GREENVILLE — In some respects, this handsome city of the Upstate is Charleston’s opposite. Here, residents enjoy the rolling green foothills of southern Appalachia, not the wet coastal plain of the Lowcountry. Here, small bridges cross a flowing river along a gracious and orderly downtown strip; missing is the Charleston area’s many over-water connectors that tie together disparate urban and suburban zones and facilitate sprawl.
Greenville’s population of 70,000 might be considered modest, but the city is part of an economic region that’s home to 900,000 people, the largest in the state. Operating here are numerous multinational companies, including Michelin, BMW, AVX Corp., Southern Tide, Ameco, Lockeed Martin, Nestle, Duke Foods, Cryovac, Sonoco and General Electric.
Charleston’s economy is growing, to be sure, and now counts Boeing and Volvo among its contributors, but most of the state’s manufacturing businesses are located farther north.
Greenvillians, who cannot be distracted by waterways and all the recreation that accompanies them, are perhaps a little more pragmatic than Charlestonians. They walk straighter lines. They get down to business quicker. This might be why, in part, the city has worked hard to develop such a vibrant arts scene. It is pragmatic to do so. Lively cultural offerings enrich a place and help lure all kinds of people and all kinds of businesses. They help establish a city’s identity.
When there are nearly a million people to serve, it makes sense to build arts infrastructure and transform an old city center once fueled by the textile trade into a dynamic destination replete with restaurants and shops and entertainment venues.
And it makes sense to offer each spring one of the country’s biggest visual art fairs, Artisphere, which beckons patrons to this decorous downtown (this year, May 10-12). Artisphere has become — as they say in entertainment circles — a big draw.
It’s not the only draw. For visual art, The Village of West Greenville, on the border of the Greenville city limit, now is a hopping hub of activity. Several local artists have studios and stores here; a coffee shop, The Village Grind, provides a base of operations to the creative class; and a couple of nice restaurants, including a notable farm-to-table place called The Anchorage, have jumped into the warming current.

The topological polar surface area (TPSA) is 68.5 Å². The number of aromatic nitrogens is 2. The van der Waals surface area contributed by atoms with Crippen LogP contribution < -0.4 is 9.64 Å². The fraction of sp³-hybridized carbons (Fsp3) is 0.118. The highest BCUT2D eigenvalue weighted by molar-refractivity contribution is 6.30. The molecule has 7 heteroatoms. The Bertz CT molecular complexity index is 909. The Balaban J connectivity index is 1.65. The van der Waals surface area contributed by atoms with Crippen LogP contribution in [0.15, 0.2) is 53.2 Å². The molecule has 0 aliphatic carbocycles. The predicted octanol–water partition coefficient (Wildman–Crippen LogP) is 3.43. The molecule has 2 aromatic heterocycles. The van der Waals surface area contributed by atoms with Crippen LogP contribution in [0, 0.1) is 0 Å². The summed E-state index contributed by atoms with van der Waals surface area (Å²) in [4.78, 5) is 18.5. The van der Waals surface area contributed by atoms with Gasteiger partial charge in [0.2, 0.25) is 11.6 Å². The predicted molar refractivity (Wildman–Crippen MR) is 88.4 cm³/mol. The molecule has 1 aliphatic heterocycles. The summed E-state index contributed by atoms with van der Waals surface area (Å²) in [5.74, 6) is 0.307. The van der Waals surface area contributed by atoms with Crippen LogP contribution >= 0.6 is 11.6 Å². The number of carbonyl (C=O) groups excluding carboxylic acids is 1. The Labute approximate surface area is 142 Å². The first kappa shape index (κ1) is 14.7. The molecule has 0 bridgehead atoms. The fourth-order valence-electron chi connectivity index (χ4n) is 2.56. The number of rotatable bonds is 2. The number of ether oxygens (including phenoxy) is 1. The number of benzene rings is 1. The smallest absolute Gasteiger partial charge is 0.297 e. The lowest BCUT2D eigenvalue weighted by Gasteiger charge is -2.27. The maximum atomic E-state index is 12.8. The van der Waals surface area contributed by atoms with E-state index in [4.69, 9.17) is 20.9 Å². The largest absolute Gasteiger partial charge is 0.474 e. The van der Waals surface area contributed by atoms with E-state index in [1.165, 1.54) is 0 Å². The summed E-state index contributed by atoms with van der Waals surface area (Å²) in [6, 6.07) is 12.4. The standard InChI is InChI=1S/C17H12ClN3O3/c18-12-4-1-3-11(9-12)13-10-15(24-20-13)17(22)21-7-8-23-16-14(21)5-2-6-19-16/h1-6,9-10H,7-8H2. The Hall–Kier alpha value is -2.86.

Downtown, the Greenville County Museum of Art has a large collection of Andrew Wyeth watercolors, paintings and prints by Jasper Johns, pottery by David Drake and much more. The museum mounts all sorts of special exhibitions and offers lots of related programming.
The Peace Center has set an example of how a multifaceted arts facility can become integrated into the physical and cultural landscape of a city. It has taken decades of effort, but no one here thinks the Peace Center is an extraneous benefit. It is fundamental to the life (and economy) of the city.
And that’s to say nothing of the several important theater companies, including Centre Stage and Warehouse Theatre, and the bars and clubs that host live music. The arts have become so integral to Greenville that VisitGreenvilleSC, the local visitor’s bureau, has made it a centerpiece of its marketing and promotion efforts.
Taking over downtown
Before the Civil War, Greenville was a rural outpost, the product of an agrarian economy. After the Civil War, the town expanded exponentially — in proportion to the growing textile sector. Cotton mills dotted the landscape and served as an economic engine for more than a century.
The Great Depression hit the area hard, and the lynching of Willie Earle in 1947 did nothing to improve Greenville’s image. After World War II, though, the economy surged, infrastructure was put in place and local schools like Furman University flourished.
But the boom was short-lived. By the 1970s, Greenville had lost its economic vitality and its allure. Retailers (and others) had fled downtown, leaving the city center barren and in disrepair. In the late 1990s, Mayor Knox White helped lead a charge for the renewal of downtown, especially Falls Park on the Reedy River.
Adjacent lands along the river and near Main Street had been purchased by investors with the goal of creating a mixed-use community where people could shop, work and reside. The park, which now features a waterfall, two pedestrian bridges and visitor amenities, is host each summer to the Upstate Shakespeare Festival.
Falls Park is Artisphere’s ground zero. Denver-based performance painter Brian Olsen will create large-scale, colorful portraits of familiar faces on the Art in Action Stage, before an audience likely to be captivated by his fast, physical technique. The food vendors and Artisphere store will be nearby.